A Software Requirements Fallacy

There is an old software engineering joke, one developer says to the other, "You start coding while I go and get the requirements". At this point all learned software engineers slap their knees and laugh because its funny to think that some developers would start building a system before they knew what the system was required to do.

I believe this is line of thought is incorrect. Software requirements are not necessary to start software system development. Software requirements are paramount when trying to figure out if software development is complete.

Initial development can begin with some basic knowledge of the intended system. Initial development, proof-of-concepts, and prototypes will foster an understanding of the domain, encourage communications and team-building.

Essentially, I am suggesting that the act of software requirements specification does not have to imply the use of the waterfall methodology. I am suggesting that software requirements specification works well with iterative and incremental methods.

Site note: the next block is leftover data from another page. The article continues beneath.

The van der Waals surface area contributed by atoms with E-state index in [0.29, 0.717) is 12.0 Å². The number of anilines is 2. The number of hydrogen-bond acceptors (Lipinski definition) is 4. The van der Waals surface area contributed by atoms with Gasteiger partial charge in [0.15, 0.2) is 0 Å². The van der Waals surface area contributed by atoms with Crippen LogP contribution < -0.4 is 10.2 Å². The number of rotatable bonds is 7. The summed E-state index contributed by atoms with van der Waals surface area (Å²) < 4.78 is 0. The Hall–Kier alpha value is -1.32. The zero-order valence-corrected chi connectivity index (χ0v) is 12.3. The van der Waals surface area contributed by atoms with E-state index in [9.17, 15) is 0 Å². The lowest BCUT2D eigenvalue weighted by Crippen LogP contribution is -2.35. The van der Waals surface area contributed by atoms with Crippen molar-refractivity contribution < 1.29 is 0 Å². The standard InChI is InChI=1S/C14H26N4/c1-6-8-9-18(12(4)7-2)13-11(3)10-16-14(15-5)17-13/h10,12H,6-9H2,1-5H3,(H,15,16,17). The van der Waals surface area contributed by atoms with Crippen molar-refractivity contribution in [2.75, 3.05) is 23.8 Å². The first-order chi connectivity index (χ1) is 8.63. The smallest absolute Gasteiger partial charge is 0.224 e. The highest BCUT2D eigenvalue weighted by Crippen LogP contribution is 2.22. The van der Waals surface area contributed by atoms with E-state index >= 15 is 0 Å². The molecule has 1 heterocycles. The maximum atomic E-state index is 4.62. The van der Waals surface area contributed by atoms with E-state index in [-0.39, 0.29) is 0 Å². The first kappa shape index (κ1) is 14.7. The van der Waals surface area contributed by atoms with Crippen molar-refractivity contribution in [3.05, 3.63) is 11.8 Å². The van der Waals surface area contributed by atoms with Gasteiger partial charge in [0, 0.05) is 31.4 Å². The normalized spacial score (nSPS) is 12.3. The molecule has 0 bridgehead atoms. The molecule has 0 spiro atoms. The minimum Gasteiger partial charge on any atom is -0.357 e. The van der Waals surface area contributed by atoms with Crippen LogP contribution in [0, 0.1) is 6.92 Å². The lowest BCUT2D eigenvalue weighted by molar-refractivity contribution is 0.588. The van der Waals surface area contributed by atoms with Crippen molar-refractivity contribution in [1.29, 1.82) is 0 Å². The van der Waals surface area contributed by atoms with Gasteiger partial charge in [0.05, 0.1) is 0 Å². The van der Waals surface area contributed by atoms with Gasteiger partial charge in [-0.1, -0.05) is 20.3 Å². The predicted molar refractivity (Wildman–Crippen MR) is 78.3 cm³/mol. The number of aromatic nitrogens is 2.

Unfortunately I cannot speak to how Agile methodologies factor in software requirements. I would bet that most include some form of functional description document. Perhaps the system is developed in increments that leads to some collective consensus of the intended systems functions.

A Software Requirements Truth

An SRS is simply a checklist of functions that a software system must perform.

Ultimately, the effectiveness and usability of the software system, as perceived by its end-users, is primarily driven by the talent, dedication and expertise of the software development team. This is because the one, unwritten requirement levied on all software systems should be:

The software system shall not stink.